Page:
SANTA FE – New Mexico voters hoping to cast a ballot for a write-in candidate in this year’s presidential election are out of luck.
And when it comes to voting for write-in candidates for other offices here, it’s not as simple as picking any name and penciling it in – at least, if you want your vote to count.
Only votes for eligible write-in candidates – those who have actually filed in advance of a deadline – are counted under state law.
In other words, “Mickey Mouse” could not be elected to office in New Mexico, no matter how many write-in votes the friendly rodent might get, if he had not filed a declaration of candidacy.
Overall, New Mexico is one of at least eight states that do not allow write-in ballots for the office of president.
While the state does not explicitly bar write-in candidates from running for president, there is effectively no way for such candidates to qualify for the ballot in New Mexico, said state Bureau of Elections Director Kari Fresquez.
That’s because state laws only allow for presidential candidates nominated by political parties – both major and minor – and for independent candidates to land on the ballot.
“The statute does not provide for a method for presidential electors to be nominated for a write-in candidate,” Fresquez told the Journal on Friday.
Write-in candidates can qualify to run for all other elected offices in New Mexico, she added.
However, the write-in option only appears on the ballot – with a corresponding “bubble” for the voter to mark and space for a name to be written – in races that feature at least one qualified write-in candidate.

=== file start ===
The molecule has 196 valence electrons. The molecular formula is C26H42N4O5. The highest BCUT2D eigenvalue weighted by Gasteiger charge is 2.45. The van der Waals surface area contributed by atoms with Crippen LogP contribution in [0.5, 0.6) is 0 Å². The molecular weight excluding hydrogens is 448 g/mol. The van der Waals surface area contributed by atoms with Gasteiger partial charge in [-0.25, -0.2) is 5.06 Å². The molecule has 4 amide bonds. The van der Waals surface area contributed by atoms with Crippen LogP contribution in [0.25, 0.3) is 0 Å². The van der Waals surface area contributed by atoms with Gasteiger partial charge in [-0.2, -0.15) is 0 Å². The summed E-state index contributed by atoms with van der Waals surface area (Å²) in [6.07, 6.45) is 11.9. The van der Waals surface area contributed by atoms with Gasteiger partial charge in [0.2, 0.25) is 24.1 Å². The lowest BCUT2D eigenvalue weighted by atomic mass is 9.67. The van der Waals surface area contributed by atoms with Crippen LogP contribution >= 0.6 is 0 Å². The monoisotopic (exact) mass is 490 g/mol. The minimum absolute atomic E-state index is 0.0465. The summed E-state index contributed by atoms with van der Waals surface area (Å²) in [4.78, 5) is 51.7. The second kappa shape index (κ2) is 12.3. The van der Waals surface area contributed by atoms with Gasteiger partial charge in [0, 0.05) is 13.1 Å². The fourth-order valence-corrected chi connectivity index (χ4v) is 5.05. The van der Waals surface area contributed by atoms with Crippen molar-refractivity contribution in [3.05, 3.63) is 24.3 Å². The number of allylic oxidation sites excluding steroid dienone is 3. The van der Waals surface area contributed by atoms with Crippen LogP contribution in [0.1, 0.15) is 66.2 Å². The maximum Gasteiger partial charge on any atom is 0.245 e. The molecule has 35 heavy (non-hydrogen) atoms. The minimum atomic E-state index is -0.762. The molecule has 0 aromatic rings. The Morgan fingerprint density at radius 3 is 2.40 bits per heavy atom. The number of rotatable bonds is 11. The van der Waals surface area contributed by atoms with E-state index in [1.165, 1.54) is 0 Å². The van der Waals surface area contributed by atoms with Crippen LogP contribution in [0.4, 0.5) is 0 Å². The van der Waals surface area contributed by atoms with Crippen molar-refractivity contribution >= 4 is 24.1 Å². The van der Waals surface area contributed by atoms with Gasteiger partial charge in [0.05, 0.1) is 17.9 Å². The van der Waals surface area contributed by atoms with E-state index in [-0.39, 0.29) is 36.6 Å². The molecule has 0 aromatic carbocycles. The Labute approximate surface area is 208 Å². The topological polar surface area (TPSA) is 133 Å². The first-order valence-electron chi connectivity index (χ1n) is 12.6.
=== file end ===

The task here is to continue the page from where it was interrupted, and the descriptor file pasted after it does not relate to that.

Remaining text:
New Mexico has several qualified write-in candidates for this year’s Nov. 8 election, and there’s a rare situation in a race for a northern New Mexico Public Education Commission seat.
That race, for the PEC District 10 seat, features two qualified write-in candidates – Tim Crone and Anthony “TJ” Trujillo – and no other candidates.
While unopposed write-in candidates generally have to receive a certain amount of votes to be declared victorious, there will be no such vote requirement in that race since there are two qualified write-in candidates.
Bureau of Elections Fresquez said that there’s been some confusion in media reports about that detail of the Public Education Commission race, but said she wasn’t aware of any widespread voter confusion regarding write-in candidates.
“I don’t know of any specific confusion from county clerks, and we have provided guidance and training regarding the handling of write-in candidates to them,” Fresquez said Friday.
Despite the labyrinth of rules, there is some leeway when it comes to misspelling write-in candidates’ names: As long as the written name – it can’t be just a last name – can be “reasonably determined” by a majority of members of a precinct board, the vote will be counted.